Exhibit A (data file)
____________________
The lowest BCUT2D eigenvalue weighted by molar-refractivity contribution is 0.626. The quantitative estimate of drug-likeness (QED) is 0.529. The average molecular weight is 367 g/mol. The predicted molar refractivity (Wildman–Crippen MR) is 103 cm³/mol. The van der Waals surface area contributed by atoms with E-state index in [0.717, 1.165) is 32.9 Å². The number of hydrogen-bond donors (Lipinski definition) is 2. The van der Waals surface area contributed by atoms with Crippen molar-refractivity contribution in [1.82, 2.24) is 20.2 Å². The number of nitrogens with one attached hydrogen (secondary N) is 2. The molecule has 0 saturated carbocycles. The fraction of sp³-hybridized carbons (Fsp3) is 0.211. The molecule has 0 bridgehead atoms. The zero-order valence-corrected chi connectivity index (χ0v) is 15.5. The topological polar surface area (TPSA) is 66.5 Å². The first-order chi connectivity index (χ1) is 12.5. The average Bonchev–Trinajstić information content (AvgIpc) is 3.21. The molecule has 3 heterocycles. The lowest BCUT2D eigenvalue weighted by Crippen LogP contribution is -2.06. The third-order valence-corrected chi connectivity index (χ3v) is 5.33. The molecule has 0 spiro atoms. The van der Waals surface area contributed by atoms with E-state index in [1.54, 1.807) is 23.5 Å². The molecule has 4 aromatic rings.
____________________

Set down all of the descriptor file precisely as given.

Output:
The lowest BCUT2D eigenvalue weighted by molar-refractivity contribution is 0.626. The quantitative estimate of drug-likeness (QED) is 0.529. The average molecular weight is 367 g/mol. The predicted molar refractivity (Wildman–Crippen MR) is 103 cm³/mol. The van der Waals surface area contributed by atoms with E-state index in [0.717, 1.165) is 32.9 Å². The number of hydrogen-bond donors (Lipinski definition) is 2. The van der Waals surface area contributed by atoms with Crippen molar-refractivity contribution in [1.82, 2.24) is 20.2 Å². The number of nitrogens with one attached hydrogen (secondary N) is 2. The molecule has 0 saturated carbocycles. The fraction of sp³-hybridized carbons (Fsp3) is 0.211. The molecule has 0 bridgehead atoms. The zero-order valence-corrected chi connectivity index (χ0v) is 15.5. The topological polar surface area (TPSA) is 66.5 Å². The first-order chi connectivity index (χ1) is 12.5. The average Bonchev–Trinajstić information content (AvgIpc) is 3.21. The molecule has 3 heterocycles. The lowest BCUT2D eigenvalue weighted by Crippen LogP contribution is -2.06. The third-order valence-corrected chi connectivity index (χ3v) is 5.33. The molecule has 0 spiro atoms. The van der Waals surface area contributed by atoms with E-state index in [1.54, 1.807) is 23.5 Å². The molecule has 4 aromatic rings.